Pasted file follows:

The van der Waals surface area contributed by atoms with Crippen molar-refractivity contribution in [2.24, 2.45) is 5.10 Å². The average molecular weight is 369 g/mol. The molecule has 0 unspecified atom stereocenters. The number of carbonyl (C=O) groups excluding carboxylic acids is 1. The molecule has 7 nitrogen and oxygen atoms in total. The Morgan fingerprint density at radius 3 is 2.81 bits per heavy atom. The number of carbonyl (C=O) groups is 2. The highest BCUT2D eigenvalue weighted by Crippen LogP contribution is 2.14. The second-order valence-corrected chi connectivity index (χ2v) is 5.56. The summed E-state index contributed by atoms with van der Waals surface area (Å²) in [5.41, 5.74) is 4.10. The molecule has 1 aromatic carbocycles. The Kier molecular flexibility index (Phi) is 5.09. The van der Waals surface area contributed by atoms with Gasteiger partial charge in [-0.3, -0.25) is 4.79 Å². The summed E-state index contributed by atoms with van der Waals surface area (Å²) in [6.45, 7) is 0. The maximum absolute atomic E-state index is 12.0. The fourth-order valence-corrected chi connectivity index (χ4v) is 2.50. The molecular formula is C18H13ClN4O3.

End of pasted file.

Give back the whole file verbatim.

The van der Waals surface area contributed by atoms with Crippen molar-refractivity contribution in [2.24, 2.45) is 5.10 Å². The average molecular weight is 369 g/mol. The molecule has 0 unspecified atom stereocenters. The number of carbonyl (C=O) groups excluding carboxylic acids is 1. The molecule has 7 nitrogen and oxygen atoms in total. The Morgan fingerprint density at radius 3 is 2.81 bits per heavy atom. The number of carbonyl (C=O) groups is 2. The highest BCUT2D eigenvalue weighted by Crippen LogP contribution is 2.14. The second-order valence-corrected chi connectivity index (χ2v) is 5.56. The summed E-state index contributed by atoms with van der Waals surface area (Å²) in [5.41, 5.74) is 4.10. The molecule has 1 aromatic carbocycles. The Kier molecular flexibility index (Phi) is 5.09. The van der Waals surface area contributed by atoms with Gasteiger partial charge in [-0.3, -0.25) is 4.79 Å². The summed E-state index contributed by atoms with van der Waals surface area (Å²) in [6.45, 7) is 0. The maximum absolute atomic E-state index is 12.0. The fourth-order valence-corrected chi connectivity index (χ4v) is 2.50. The molecular formula is C18H13ClN4O3.